Egg metabolites associated with lower risk of diabetes
There is a lot of confusion about egg consumption and whether it’s good for your health. A high intake of eggs has been considered unhealthy mainly due to the high content of cholesterol in eggs. But eggs are also a rich source of bioactive compounds with beneficial effects for your health. One such health benefit is a lower risk of developing type 2 diabetes according to a new study from the University of Eastern Finland.
The researchers had previously found that consuming approximately one egg per day was associated with a lower risk of developing type 2 diabetes among middle-aged men participating in the Kuopio Ischaemic Heart Disease Risk Factor Study (KIHD) in eastern Finland. To understand the potential compounds that may explain this association, the researchers analysed 289 serum samples from the KHID. Samples were analysed in four groups — participants with higher (mean intake one egg per day) or lower (mean intake two eggs per week) egg intake who developed type 2 diabetes or remained healthy (controls) during the mean follow‐up of 19.3 years.
The researchers also identified several biochemical compounds in the blood including amino acid tyrosine which predicted a higher risk of developing type 2 diabetes.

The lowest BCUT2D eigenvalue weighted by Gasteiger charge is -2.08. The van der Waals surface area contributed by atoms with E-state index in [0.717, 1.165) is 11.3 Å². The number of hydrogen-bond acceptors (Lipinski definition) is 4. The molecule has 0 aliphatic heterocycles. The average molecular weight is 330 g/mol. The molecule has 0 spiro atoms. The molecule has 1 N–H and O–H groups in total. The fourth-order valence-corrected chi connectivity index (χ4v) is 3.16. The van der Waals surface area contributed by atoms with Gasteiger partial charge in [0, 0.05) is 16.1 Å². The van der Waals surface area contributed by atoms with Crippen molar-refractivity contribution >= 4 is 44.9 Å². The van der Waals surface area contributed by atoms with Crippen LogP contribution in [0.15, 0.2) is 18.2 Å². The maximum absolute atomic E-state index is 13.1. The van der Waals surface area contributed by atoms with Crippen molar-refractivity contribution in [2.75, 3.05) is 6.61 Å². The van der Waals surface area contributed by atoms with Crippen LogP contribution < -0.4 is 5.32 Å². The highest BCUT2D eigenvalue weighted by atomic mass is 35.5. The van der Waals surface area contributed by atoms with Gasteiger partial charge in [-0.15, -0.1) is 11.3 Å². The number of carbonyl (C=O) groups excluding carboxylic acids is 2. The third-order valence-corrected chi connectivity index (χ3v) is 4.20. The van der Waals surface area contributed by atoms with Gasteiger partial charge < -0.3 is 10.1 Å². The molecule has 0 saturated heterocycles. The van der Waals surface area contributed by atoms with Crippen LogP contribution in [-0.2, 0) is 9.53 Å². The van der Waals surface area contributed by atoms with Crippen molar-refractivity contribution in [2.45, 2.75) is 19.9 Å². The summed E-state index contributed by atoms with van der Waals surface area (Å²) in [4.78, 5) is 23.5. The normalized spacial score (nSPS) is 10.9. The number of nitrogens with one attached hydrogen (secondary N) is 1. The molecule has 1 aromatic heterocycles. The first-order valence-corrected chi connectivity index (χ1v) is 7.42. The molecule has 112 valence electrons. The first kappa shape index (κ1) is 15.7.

The researchers found that the blood samples of participants with a higher consumption of eggs contained certain blood lipids which positively correlated to the blood profile of men who remained free of type 2 diabetes. The researchers also identified several biochemical compounds in the blood including amino acid tyrosine which predicted a higher risk of developing type 2 diabetes. The study provides a plausible explanation which can partly explain the association between egg intake and the previously observed lower risk of developing type 2 diabetes.
Although further studies are needed, the current study shows that some potential egg-related metabolites have a role to play in the development of type 2 diabetes and explains how egg intake is associated with a lower risk of type 2 diabetes.
Source: Molecular Nutrition & Food Research
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